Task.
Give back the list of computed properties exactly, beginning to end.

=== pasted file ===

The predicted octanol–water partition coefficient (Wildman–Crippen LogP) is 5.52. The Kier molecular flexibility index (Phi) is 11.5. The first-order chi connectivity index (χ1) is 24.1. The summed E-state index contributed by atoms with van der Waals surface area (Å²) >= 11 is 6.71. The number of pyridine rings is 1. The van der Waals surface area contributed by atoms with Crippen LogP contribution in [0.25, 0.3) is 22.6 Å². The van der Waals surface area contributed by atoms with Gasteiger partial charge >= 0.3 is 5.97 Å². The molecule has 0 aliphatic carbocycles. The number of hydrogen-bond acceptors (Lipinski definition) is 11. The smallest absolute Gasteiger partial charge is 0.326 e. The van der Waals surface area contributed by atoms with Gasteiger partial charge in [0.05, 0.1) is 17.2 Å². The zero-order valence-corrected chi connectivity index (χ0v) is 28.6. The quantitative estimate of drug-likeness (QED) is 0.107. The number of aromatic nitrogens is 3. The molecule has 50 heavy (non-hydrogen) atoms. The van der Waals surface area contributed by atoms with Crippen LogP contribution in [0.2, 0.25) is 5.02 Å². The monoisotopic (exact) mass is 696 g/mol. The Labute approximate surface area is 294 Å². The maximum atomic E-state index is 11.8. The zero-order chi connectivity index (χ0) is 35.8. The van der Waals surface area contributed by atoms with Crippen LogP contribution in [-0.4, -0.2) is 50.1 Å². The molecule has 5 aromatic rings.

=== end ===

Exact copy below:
The predicted octanol–water partition coefficient (Wildman–Crippen LogP) is 5.52. The Kier molecular flexibility index (Phi) is 11.5. The first-order chi connectivity index (χ1) is 24.1. The summed E-state index contributed by atoms with van der Waals surface area (Å²) >= 11 is 6.71. The number of pyridine rings is 1. The van der Waals surface area contributed by atoms with Crippen LogP contribution in [0.25, 0.3) is 22.6 Å². The van der Waals surface area contributed by atoms with Gasteiger partial charge >= 0.3 is 5.97 Å². The molecule has 0 aliphatic carbocycles. The number of hydrogen-bond acceptors (Lipinski definition) is 11. The smallest absolute Gasteiger partial charge is 0.326 e. The van der Waals surface area contributed by atoms with Gasteiger partial charge in [0.05, 0.1) is 17.2 Å². The zero-order valence-corrected chi connectivity index (χ0v) is 28.6. The quantitative estimate of drug-likeness (QED) is 0.107. The number of aromatic nitrogens is 3. The molecule has 50 heavy (non-hydrogen) atoms. The van der Waals surface area contributed by atoms with Crippen LogP contribution in [0.2, 0.25) is 5.02 Å². The monoisotopic (exact) mass is 696 g/mol. The Labute approximate surface area is 294 Å². The maximum atomic E-state index is 11.8. The zero-order chi connectivity index (χ0) is 35.8. The van der Waals surface area contributed by atoms with Crippen LogP contribution in [-0.4, -0.2) is 50.1 Å². The molecule has 5 aromatic rings.